It’s hard to tell when your dog needs to go to the vet. Is it that serious? Can you handle it at home? Sometimes the vet is the safest answer. Here are 4 signs your dog needs to go to the vet.
If your dog is repeatedly vomiting, it’s a clear sign they need to go to the vet. With vomiting, various things could be wrong. You don’t want to assume that you know what’s happening when it very well might be something worse- something, deadlier.
If your dog only vomits once or twice in a brief span of time, it’s probably okay. Dogs vomit occasionally to clear out their system. It’s when the vomiting doesn’t stop that you have to become concerned and think about contacting a vet. If you want to know more about vomiting in dogs, visit Washington State University.
When your dog seems weaker than usual and acts out of character, something might be wrong. Infection, Heartworm, and even Organic diseases like heart or liver disease can be linked to lethargy. It’s a sign in your dog you do not want to ignore.
Organic disease is the term used to describe any health condition in which there is an observable and measurable disease process, such as inflammation or tissue damage.Very Well Health
If you notice your dog acting weaker than usual, call your vet. Fetch by WebMD can offer you more information on what signs to look for if your dog is acting lethargic.
If your dog has any of the following emergency symptoms, take it to the vet immediately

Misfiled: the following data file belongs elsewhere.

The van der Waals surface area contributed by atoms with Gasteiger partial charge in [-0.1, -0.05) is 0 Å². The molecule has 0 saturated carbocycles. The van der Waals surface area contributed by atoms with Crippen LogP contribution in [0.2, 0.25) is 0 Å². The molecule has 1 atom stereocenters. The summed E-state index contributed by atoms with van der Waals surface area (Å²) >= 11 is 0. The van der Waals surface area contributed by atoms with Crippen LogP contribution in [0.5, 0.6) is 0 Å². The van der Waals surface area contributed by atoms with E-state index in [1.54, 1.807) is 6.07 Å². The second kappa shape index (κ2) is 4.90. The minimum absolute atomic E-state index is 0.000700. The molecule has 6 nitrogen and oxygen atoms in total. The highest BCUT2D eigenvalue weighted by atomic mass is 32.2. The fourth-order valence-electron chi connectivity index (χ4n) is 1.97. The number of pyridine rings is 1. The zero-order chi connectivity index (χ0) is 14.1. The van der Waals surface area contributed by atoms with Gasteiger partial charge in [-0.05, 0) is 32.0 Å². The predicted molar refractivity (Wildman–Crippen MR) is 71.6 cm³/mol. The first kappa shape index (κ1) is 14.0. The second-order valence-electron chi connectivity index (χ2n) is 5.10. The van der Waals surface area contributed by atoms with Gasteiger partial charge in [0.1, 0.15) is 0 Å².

- Open Wounds
- Labored breathing
- Inability to Stand
- Pale Color of Gums
- Ingestion of Toxic Foods
- Serious Bleeding
- Extreme Pain
- Swollen Abdomen
- Inability to Pass Urine
For more information on emergency symptoms, visit the American Kennel Club.
3. Severe Weight Loss
If you’ve noticed that your dog is losing weight at a rapid pace, you need to contact your vet. According to VCA Hospitals, weight loss can be a sign of eating disorders or diseases involving major organs. Weight loss in your dog is a very serious sign. If you notice it, you need to call your vet.
Through blood tests, urine tests and an abdominal ultrasound, your vet can look for the best treatment for your dog. It’s better to bring your dog to the vet before the signs become serious enough that your dog’s life is at risk.
4. Increased Thirst in your Dog
If you’ve noticed your dog drinking much more water than usual, it might be a sign that something’s wrong. Diabetes, kidney failure, liver failure, and Cushing’s disease are all associated with increased thirst. This sign might be the hardest to notice, but you need to look out for it.
If you notice your dog drinking more water than usual, bring them in to the vet for testing. It’s better to get checked and find out nothing’s wrong than to stay home too long before realizing your dog is sick. For more information on increased thirst in dogs, visit Bethayres Veterinary.
Any signs we missed? Let us know what signs you think dog owners should look out for in the comments below!